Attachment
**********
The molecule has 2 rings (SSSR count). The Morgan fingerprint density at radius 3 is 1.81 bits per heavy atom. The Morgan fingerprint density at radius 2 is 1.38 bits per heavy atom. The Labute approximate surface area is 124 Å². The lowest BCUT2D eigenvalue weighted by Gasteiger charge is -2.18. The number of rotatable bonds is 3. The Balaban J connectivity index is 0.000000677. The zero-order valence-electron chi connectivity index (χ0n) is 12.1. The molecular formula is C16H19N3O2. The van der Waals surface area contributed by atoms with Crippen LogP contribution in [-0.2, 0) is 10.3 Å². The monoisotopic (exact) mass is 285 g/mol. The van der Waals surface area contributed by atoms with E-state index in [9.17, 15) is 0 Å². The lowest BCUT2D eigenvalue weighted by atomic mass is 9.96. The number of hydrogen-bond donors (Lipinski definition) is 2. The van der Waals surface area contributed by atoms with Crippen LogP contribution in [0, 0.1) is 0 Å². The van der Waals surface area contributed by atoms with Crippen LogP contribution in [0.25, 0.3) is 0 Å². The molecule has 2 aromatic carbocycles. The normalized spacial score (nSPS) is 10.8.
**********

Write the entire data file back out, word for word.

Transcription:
The molecule has 2 rings (SSSR count). The Morgan fingerprint density at radius 3 is 1.81 bits per heavy atom. The Morgan fingerprint density at radius 2 is 1.38 bits per heavy atom. The Labute approximate surface area is 124 Å². The lowest BCUT2D eigenvalue weighted by Gasteiger charge is -2.18. The number of rotatable bonds is 3. The Balaban J connectivity index is 0.000000677. The zero-order valence-electron chi connectivity index (χ0n) is 12.1. The molecular formula is C16H19N3O2. The van der Waals surface area contributed by atoms with Crippen LogP contribution in [-0.2, 0) is 10.3 Å². The monoisotopic (exact) mass is 285 g/mol. The van der Waals surface area contributed by atoms with E-state index in [9.17, 15) is 0 Å². The lowest BCUT2D eigenvalue weighted by atomic mass is 9.96. The number of hydrogen-bond donors (Lipinski definition) is 2. The van der Waals surface area contributed by atoms with Crippen LogP contribution in [0, 0.1) is 0 Å². The van der Waals surface area contributed by atoms with Crippen LogP contribution in [0.25, 0.3) is 0 Å². The molecule has 2 aromatic carbocycles. The normalized spacial score (nSPS) is 10.8.